Something Will Happen, You’ll See

Publication Date:

January 2010



Original language and publisher

Greek | Polis Editions

Territories Handled


Territories Sold

World English (Archipelago)
Germany (C.H. Beck)
Italy (Elliot Edizioni)
Spanish (Spain) (Valparaiso)
France (Quidam)
Croatia (VBZ)


Literary Fiction, Short Stories

Something Will Happen, You’ll See


His language is by turns direct and lyrical, with a tactile, physical sense of setting and character. It is remarkable, in every sense of the word. — The Chowdhury Prize 2022 Committee

These stories add up to a panorama of the human spirit under siege and a searing indictment of the failures to reform the Greek infrastructure. Publishers Weekly

Ikonomou gives us access into the urban, human predicament … Karen Emmerich’s outstanding translation makes sure not only that the lyrical and the rough both survive in the English version, but that the austere and the jumbled, elements which form the Modern Greek language, are both present – this is one of those rare renditions where nothing is lost. — Times Literary Supplement

An unbelievable whoosh of impassioned, yet spare, writing about the economic troubles in Greece—told through short stories—that could be about the capitalistic struggle of the free market anywhere. — Lit Hub

..a poignant collection of short stories that explore the soul of Greece … Raw and touching. — The Culture Trip

In much the way John Steinbeck laid open the migrant worker culture of mid-century California, Ikonomou exposes us to the realities of Greek poverty, the bitter taste of politics, and the generational divide. These stories are pitch-perfect, with sullen anger, wit, sharp humor, and tragicomedy captured in sharply crafted scenes that linger in the memory. Los Angeles Review of Books

Ikonomou makes you look where you would rather not — at the dispirited and desperate, the poor and the mentally unstable, the lonely and the forgotten — but through the power of his writing, you cannot look away. There is a moral imperative to these stories that extends beyond the headlines of the financial crisis and makes its pain palpable. One does not need to know all the facts and figures to feel the effects. Washington Independent Review of Books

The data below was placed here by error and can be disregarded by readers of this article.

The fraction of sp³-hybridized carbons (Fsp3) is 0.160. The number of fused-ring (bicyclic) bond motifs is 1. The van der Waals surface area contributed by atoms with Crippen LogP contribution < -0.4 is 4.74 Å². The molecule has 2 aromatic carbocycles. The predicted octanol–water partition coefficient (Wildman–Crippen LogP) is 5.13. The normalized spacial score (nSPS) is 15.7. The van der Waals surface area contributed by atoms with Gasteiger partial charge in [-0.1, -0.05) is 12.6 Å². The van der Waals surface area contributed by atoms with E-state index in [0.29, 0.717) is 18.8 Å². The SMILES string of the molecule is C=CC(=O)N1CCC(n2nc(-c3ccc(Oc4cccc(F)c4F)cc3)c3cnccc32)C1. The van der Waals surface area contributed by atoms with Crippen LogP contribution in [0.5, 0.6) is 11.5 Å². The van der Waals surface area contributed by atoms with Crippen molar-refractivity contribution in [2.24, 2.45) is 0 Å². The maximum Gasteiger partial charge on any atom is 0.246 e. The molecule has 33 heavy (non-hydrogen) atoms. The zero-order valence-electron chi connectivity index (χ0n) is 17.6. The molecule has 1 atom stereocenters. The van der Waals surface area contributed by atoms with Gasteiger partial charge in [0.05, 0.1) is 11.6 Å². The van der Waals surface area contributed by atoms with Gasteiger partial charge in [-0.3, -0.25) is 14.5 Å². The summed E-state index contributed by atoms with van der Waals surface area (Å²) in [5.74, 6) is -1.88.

Something Will Happen is a heartbreaking and essential portrait of Greece’s modern despair, and while there are hopeful moments scattered throughout, the ones that ring truest are apocalyptic. The Paris Review

Ikonomou is an author of substance as much as style, and Something Will Happen, You’ll See is a stunning, if somewhat bleak, sketch of a country in flux. World Literature Today

Most rewarding of all, these are stories of the resilience of the human spirit, and they capture that elusive but crucial aspect in the human condition: hope. Asymptote Journal

Something Will Happen, You’ll See holds the pause that comes before the question, or even before our ability to articulate the question. I keep returning to the space of the taverna or ouzeria, the culture of the European coffeehouse, as a model for how we might engage with questions or speak to one another. 3:AM Magazine

Reading this book makes you read into yourself. ZYZZYVA Literary Magazine

One of the great contemporary novelists. — Lignes de vie

These haunting narratives and their conversational titles have the poignancy to sink into a reader’s memory and life. Like Jose Saramago, Ikonoumou wields a catholic willingness for allegory. The Rumpus

Intimate portrait of a nation in crisis … between enchantment and hope. Le Matricule des Anges

A strong sense of synthesis and an amazing radicalism about the subject, suggest that we are dealing with an important author. En attendant Nadeau

[Ikonomou’s] characters might feel like they are suffering private tragedies, but SOMETHING WILL HAPPEN repeatedly calls our attention to the subtle human connections that remain. . . . Karen Emmerich deserves special praise for her translation of Ikonomou’s charming, vernacular, and energetic prose. — Bookforum

The Greek Faulkner … one of the most touching chronicles of the economic crisis to have come out of Greece. La Republica

A gripping collection of short stories.The Nation

Something Will Happen, You’ll See is a heart-wrenching elegy on the impoverished working-class Greeks populating the neighborhoods around Piraeus, the large port southwest of Athens. Ikonomou’s luminous and poignant short stories center around laid-off steelworkers, warehousemen, families, pensioners, and young couples faced with sudden loss and turmoil. Between docks, in tenement buildings, and on city streets Ikonomou’s men and women sustain their traumas on flickers of hope in the darkness and on their deep faith in humanity. An illuminating examination of the human condition, Ikonomou’s award-winning book has become the literary emblem of the Greek economic crisis; stories so real, humane, and haunting that they will stay with the reader long after the final page.

Marketing Information

  • Full English, French, Italian, and German translations available

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